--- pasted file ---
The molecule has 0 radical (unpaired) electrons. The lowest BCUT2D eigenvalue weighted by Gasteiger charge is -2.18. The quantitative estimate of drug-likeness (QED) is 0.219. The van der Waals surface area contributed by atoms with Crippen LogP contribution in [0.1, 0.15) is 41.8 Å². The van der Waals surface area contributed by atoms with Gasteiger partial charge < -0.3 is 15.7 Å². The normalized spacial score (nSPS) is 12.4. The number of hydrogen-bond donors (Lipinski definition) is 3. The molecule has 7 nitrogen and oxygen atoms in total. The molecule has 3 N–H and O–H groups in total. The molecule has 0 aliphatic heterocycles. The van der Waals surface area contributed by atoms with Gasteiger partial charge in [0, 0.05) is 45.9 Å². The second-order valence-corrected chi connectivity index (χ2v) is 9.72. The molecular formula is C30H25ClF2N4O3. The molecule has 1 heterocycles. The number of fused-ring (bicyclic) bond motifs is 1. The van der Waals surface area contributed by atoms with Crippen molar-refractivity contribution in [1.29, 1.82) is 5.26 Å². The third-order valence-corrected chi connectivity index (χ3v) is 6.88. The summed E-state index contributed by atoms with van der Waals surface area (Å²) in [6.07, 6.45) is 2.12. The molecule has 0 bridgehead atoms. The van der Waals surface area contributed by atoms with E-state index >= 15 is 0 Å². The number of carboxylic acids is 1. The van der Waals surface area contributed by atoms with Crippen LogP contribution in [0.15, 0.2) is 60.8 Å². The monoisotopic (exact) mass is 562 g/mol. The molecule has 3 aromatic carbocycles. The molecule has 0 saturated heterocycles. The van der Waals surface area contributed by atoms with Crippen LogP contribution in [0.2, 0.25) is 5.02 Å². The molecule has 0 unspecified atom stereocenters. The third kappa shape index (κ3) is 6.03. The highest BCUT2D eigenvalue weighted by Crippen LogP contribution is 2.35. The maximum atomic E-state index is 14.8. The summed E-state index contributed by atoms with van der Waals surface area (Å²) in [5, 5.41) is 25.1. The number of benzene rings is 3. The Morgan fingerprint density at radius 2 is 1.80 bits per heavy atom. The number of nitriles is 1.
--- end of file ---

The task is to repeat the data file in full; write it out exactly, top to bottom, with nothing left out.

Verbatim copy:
The molecule has 0 radical (unpaired) electrons. The lowest BCUT2D eigenvalue weighted by Gasteiger charge is -2.18. The quantitative estimate of drug-likeness (QED) is 0.219. The van der Waals surface area contributed by atoms with Crippen LogP contribution in [0.1, 0.15) is 41.8 Å². The van der Waals surface area contributed by atoms with Gasteiger partial charge < -0.3 is 15.7 Å². The normalized spacial score (nSPS) is 12.4. The number of hydrogen-bond donors (Lipinski definition) is 3. The molecule has 7 nitrogen and oxygen atoms in total. The molecule has 3 N–H and O–H groups in total. The molecule has 0 aliphatic heterocycles. The van der Waals surface area contributed by atoms with Gasteiger partial charge in [0, 0.05) is 45.9 Å². The second-order valence-corrected chi connectivity index (χ2v) is 9.72. The molecular formula is C30H25ClF2N4O3. The molecule has 1 heterocycles. The number of fused-ring (bicyclic) bond motifs is 1. The van der Waals surface area contributed by atoms with Crippen molar-refractivity contribution in [1.29, 1.82) is 5.26 Å². The third-order valence-corrected chi connectivity index (χ3v) is 6.88. The summed E-state index contributed by atoms with van der Waals surface area (Å²) in [6.07, 6.45) is 2.12. The molecule has 0 bridgehead atoms. The van der Waals surface area contributed by atoms with E-state index >= 15 is 0 Å². The number of carboxylic acids is 1. The van der Waals surface area contributed by atoms with Crippen LogP contribution in [0.15, 0.2) is 60.8 Å². The monoisotopic (exact) mass is 562 g/mol. The molecule has 3 aromatic carbocycles. The molecule has 0 saturated heterocycles. The van der Waals surface area contributed by atoms with Crippen LogP contribution in [0.2, 0.25) is 5.02 Å². The molecule has 0 unspecified atom stereocenters. The third kappa shape index (κ3) is 6.03. The highest BCUT2D eigenvalue weighted by Crippen LogP contribution is 2.35. The maximum atomic E-state index is 14.8. The summed E-state index contributed by atoms with van der Waals surface area (Å²) in [5, 5.41) is 25.1. The number of benzene rings is 3. The Morgan fingerprint density at radius 2 is 1.80 bits per heavy atom. The number of nitriles is 1.